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Public Goods and the Public Domain: The Access to Knowledge in Developing Countries, and Innovation in Health, Education and Science

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dc.contributor.author Forero Pineda, Clemente en_US
dc.date.accessioned 2009-07-31T14:42:20Z
dc.date.available 2009-07-31T14:42:20Z
dc.date.issued 2004 en_US
dc.date.submitted 2007-08-15 en_US
dc.date.submitted 2007-08-15 en_US
dc.identifier.uri https://hdl.handle.net/10535/2096
dc.description.abstract "Information and knowledge may be viewed as public goods when non-rivalry applies to their use (the use by one agent does not deplete what remains available for others) and it is highly costly to exclude others from its use. As a corollary, a piece of knowledge or a set of information may be viewed as global public goods when non-rivalry and non-excludability apply to them on a global scale. "In contrast, the public domain is to be analyzed as one particular institutional setting or arrangement. Information is not in the public domain by its public good nature, or by its Governmental origin, but as the result of a network of formal and informal social agreements, explicit or implicit, but in any case entrenched in common law and in the culture of a society. There is a tradition ascribing most information and knowledge obtained in government-funded science to the public domain, with the important exception of classified research for purposes of national security or economic competitive strategy. Nonetheless, the public domain for information and knowledge could be wider than that. It could include information and knowledge produced by international agencies and information 'contractually designated as unprotected,' just as a legal definition may state. Intellectual property protection schemes like patent law grant commercial monopolies in exchange for a contribution to the public domain of knowledge. The same cannot be said of trade secret protection, like that recently granted to clinical research data. "Scientific knowledge is close to the ideal of a pure public good, but health and education goods generally combine private and public 'components.' As these sectors evolve, the knowledge component is combined with rival manufactured products, as a means of ensuring at least partial exclusion in the market. This is the result of research, education and health being activities where market institutions, usually fit for private goods, have for a long time coexisted with non-market institutional arrangements, ensuring incentives for knowledge creation and innovation, where the market fails to provide them. "A proposal for global institutional reform is advanced, stemming from the distinction between global public goods and global public domain. Health problems of the developing world which are not the concern of markets and companies in developed countries could be better confronted under the proposed scheme." en_US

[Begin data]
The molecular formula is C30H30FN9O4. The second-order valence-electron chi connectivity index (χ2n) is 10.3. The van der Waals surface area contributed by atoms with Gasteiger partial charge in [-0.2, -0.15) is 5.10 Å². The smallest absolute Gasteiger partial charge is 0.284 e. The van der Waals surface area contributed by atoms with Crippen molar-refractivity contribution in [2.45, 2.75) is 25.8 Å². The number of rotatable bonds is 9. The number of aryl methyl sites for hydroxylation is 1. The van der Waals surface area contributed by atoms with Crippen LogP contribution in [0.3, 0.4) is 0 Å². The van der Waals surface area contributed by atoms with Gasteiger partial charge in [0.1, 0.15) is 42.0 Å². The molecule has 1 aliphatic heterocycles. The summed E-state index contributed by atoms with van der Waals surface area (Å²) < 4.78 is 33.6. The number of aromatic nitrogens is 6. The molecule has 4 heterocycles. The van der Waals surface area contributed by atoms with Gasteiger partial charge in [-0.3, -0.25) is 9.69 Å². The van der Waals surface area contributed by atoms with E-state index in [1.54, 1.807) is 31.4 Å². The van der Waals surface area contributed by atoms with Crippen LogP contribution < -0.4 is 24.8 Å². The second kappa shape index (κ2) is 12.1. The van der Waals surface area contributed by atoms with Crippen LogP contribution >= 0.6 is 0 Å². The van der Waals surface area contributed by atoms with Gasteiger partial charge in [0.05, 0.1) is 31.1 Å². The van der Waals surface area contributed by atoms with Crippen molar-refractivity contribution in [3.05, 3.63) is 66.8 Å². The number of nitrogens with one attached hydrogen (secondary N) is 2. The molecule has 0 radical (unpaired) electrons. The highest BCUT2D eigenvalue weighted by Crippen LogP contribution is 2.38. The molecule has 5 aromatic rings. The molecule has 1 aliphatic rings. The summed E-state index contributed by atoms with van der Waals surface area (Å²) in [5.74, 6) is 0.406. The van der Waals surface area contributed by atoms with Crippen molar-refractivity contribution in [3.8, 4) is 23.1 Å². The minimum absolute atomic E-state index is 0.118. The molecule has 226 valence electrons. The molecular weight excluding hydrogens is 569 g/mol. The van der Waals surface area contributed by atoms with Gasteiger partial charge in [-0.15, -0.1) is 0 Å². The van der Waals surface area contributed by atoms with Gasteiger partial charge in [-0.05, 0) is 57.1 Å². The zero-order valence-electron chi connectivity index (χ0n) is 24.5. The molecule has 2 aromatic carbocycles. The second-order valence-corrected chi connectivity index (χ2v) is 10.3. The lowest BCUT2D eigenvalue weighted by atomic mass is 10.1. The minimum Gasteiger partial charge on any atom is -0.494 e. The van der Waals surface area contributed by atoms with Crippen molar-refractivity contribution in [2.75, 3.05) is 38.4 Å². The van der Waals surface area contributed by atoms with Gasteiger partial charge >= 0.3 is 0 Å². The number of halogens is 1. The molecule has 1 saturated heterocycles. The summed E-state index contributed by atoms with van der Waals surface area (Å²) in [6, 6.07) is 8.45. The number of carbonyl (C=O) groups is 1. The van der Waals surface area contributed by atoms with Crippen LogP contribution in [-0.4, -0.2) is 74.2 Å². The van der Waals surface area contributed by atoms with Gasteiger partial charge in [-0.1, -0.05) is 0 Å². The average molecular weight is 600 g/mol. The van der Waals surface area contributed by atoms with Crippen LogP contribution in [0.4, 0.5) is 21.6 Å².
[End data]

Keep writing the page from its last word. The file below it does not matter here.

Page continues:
dc.subject information en_US
dc.subject knowledge en_US
dc.subject public goods and bads en_US
dc.subject public domain en_US
dc.title Public Goods and the Public Domain: The Access to Knowledge in Developing Countries, and Innovation in Health, Education and Science en_US
dc.type Conference Paper en_US
dc.subject.sector Information & Knowledge en_US
dc.identifier.citationconference UNCTAD-ICTSD Dialogue on Moving the Pro-development IP Agenda Forward: Preserving Public Goods in Health, Education and Learning en_US
dc.identifier.citationconfdates 29 November - 3 December 2004 en_US
dc.identifier.citationconfloc Bellagio en_US
dc.submitter.email efcastle@indiana.edu en_US

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